4 Reasons Why Plastics Are Difficult To Recycle

Recycling has become one of the most important acts of humanity as the environment we live in is impacted by the plastic wastes we make. Although the numbers of recycling efforts increase, the plastic materials we dispose of do not.

The most difficult plastic to recycle includes polycarbonates, multi-resin and mixed plastic materials. The plastic, as mentioned above, is categorized under resin identification number 7, which indicates that the material can only be recycled and processed by only a few recycling facilities.

In order to know what plastic materials are easily recyclable or not, it is important to know the primary materials that some products are made out of, as well as what type of materials can be recycled.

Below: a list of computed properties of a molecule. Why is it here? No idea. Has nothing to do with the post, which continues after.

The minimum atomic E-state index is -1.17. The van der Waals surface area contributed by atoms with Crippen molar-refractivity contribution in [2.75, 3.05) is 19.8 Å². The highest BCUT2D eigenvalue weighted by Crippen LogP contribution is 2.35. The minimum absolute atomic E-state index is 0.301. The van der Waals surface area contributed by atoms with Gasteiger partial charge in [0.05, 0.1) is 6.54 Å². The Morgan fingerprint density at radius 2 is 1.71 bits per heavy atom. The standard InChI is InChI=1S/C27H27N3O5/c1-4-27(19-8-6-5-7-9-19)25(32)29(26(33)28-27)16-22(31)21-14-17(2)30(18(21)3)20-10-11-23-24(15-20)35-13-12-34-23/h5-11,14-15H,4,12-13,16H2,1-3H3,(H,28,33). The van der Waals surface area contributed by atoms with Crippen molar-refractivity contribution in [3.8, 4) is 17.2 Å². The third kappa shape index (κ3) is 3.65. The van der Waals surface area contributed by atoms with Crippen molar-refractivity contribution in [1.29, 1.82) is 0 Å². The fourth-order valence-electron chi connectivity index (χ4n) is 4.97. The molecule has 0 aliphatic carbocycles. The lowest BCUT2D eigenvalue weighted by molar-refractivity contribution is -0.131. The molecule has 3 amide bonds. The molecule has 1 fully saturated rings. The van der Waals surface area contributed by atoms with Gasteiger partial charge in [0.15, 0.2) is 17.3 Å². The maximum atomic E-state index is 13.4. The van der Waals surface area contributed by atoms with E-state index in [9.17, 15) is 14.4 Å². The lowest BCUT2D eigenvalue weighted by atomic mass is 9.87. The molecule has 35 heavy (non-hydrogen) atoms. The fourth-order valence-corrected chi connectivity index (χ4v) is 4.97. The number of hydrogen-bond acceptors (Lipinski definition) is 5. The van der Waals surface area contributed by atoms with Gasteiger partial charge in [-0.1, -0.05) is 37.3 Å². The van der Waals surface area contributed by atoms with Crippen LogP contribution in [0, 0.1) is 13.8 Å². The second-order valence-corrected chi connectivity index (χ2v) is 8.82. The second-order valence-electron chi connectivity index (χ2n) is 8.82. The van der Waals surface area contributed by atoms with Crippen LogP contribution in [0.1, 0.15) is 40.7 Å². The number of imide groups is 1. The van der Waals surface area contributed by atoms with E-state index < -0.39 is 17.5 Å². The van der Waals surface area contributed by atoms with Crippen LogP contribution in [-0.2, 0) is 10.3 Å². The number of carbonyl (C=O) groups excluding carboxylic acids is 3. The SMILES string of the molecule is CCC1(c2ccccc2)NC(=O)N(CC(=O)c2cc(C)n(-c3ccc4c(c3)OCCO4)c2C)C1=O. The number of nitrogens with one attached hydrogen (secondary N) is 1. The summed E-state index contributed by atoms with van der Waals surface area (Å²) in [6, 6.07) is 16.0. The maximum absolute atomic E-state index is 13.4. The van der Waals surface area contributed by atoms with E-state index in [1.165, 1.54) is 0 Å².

Recycling Plastic

There are numerous types of plastics being used by people globally. Because disposable plastics can seriously harm the environment, it is a good habit to begin recycling them, whether in your household or as a community.

Why Recycling Plastics Is Difficult

Although plastics are beginning to be recycled in increasing numbers throughout the world, plastics out there prove to be more difficult to recycle than others. 

Plastics are categorized into seven numbers, and the higher the numbers are, the more difficult they get to be recycled. Every town and city will have different policies regarding the accepted materials being processed in their respective recycling programs.

So, despite that you are keeping up the habit of putting every plastic-made object you have into your recycling bin, some of the numbered plastic items do not necessarily mean that they will be processed in the local recycling program.